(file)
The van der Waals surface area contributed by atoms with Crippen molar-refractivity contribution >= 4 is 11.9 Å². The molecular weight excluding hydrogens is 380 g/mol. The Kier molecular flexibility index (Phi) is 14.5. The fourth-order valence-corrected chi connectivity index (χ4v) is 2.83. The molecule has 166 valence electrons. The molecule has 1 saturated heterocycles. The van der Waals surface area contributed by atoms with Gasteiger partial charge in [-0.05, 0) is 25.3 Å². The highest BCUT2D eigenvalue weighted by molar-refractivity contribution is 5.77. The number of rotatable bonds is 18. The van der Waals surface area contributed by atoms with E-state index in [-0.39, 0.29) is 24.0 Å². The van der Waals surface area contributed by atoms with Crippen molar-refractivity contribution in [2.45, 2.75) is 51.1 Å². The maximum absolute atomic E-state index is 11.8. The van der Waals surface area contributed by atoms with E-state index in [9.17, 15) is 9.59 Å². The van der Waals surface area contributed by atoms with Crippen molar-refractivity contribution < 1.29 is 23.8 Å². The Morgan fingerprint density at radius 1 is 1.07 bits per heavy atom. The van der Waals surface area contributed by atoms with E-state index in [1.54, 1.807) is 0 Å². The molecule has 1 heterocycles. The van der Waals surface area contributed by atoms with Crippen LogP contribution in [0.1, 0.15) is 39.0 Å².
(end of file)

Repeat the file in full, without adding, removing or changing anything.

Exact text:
The van der Waals surface area contributed by atoms with Crippen molar-refractivity contribution >= 4 is 11.9 Å². The molecular weight excluding hydrogens is 380 g/mol. The Kier molecular flexibility index (Phi) is 14.5. The fourth-order valence-corrected chi connectivity index (χ4v) is 2.83. The molecule has 166 valence electrons. The molecule has 1 saturated heterocycles. The van der Waals surface area contributed by atoms with Gasteiger partial charge in [-0.05, 0) is 25.3 Å². The highest BCUT2D eigenvalue weighted by molar-refractivity contribution is 5.77. The number of rotatable bonds is 18. The van der Waals surface area contributed by atoms with E-state index in [-0.39, 0.29) is 24.0 Å². The van der Waals surface area contributed by atoms with Crippen molar-refractivity contribution in [2.45, 2.75) is 51.1 Å². The maximum absolute atomic E-state index is 11.8. The van der Waals surface area contributed by atoms with E-state index in [9.17, 15) is 9.59 Å². The van der Waals surface area contributed by atoms with Crippen molar-refractivity contribution < 1.29 is 23.8 Å². The Morgan fingerprint density at radius 1 is 1.07 bits per heavy atom. The van der Waals surface area contributed by atoms with E-state index in [1.54, 1.807) is 0 Å². The molecule has 1 heterocycles. The van der Waals surface area contributed by atoms with Crippen LogP contribution in [0.1, 0.15) is 39.0 Å².